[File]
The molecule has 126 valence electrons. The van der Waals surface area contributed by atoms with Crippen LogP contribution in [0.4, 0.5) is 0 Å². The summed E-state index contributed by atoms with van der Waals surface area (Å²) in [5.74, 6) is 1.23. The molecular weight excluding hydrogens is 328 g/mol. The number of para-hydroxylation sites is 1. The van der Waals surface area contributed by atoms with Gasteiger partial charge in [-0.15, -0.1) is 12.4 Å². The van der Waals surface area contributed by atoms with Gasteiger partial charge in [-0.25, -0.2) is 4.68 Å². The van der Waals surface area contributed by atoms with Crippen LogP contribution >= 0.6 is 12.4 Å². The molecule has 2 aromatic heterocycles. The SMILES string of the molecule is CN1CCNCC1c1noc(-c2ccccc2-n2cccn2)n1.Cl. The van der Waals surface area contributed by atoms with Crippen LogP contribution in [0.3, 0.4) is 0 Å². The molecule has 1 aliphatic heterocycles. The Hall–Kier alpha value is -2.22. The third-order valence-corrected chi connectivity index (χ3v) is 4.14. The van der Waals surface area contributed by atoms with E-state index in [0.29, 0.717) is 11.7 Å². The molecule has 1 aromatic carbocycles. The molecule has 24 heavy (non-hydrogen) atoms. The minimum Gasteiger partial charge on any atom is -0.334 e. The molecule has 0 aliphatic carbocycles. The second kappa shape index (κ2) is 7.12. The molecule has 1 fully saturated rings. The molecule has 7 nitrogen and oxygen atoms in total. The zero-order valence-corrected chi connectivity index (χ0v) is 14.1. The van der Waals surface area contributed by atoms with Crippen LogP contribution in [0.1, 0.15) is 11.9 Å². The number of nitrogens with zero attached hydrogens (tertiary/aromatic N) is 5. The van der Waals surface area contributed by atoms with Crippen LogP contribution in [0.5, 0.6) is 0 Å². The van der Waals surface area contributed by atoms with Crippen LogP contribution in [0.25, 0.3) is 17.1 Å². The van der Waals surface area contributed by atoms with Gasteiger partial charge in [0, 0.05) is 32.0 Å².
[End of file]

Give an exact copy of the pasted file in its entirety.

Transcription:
The molecule has 126 valence electrons. The van der Waals surface area contributed by atoms with Crippen LogP contribution in [0.4, 0.5) is 0 Å². The summed E-state index contributed by atoms with van der Waals surface area (Å²) in [5.74, 6) is 1.23. The molecular weight excluding hydrogens is 328 g/mol. The number of para-hydroxylation sites is 1. The van der Waals surface area contributed by atoms with Gasteiger partial charge in [-0.15, -0.1) is 12.4 Å². The van der Waals surface area contributed by atoms with Gasteiger partial charge in [-0.25, -0.2) is 4.68 Å². The van der Waals surface area contributed by atoms with Crippen LogP contribution >= 0.6 is 12.4 Å². The molecule has 2 aromatic heterocycles. The SMILES string of the molecule is CN1CCNCC1c1noc(-c2ccccc2-n2cccn2)n1.Cl. The van der Waals surface area contributed by atoms with Crippen LogP contribution in [0.3, 0.4) is 0 Å². The molecule has 1 aliphatic heterocycles. The Hall–Kier alpha value is -2.22. The third-order valence-corrected chi connectivity index (χ3v) is 4.14. The van der Waals surface area contributed by atoms with E-state index in [0.29, 0.717) is 11.7 Å². The molecule has 1 aromatic carbocycles. The molecule has 24 heavy (non-hydrogen) atoms. The minimum Gasteiger partial charge on any atom is -0.334 e. The molecule has 0 aliphatic carbocycles. The second kappa shape index (κ2) is 7.12. The molecule has 1 fully saturated rings. The molecule has 7 nitrogen and oxygen atoms in total. The zero-order valence-corrected chi connectivity index (χ0v) is 14.1. The van der Waals surface area contributed by atoms with Crippen LogP contribution in [0.1, 0.15) is 11.9 Å². The number of nitrogens with zero attached hydrogens (tertiary/aromatic N) is 5. The van der Waals surface area contributed by atoms with Crippen LogP contribution in [0.5, 0.6) is 0 Å². The van der Waals surface area contributed by atoms with Crippen LogP contribution in [0.25, 0.3) is 17.1 Å². The van der Waals surface area contributed by atoms with Gasteiger partial charge in [0, 0.05) is 32.0 Å².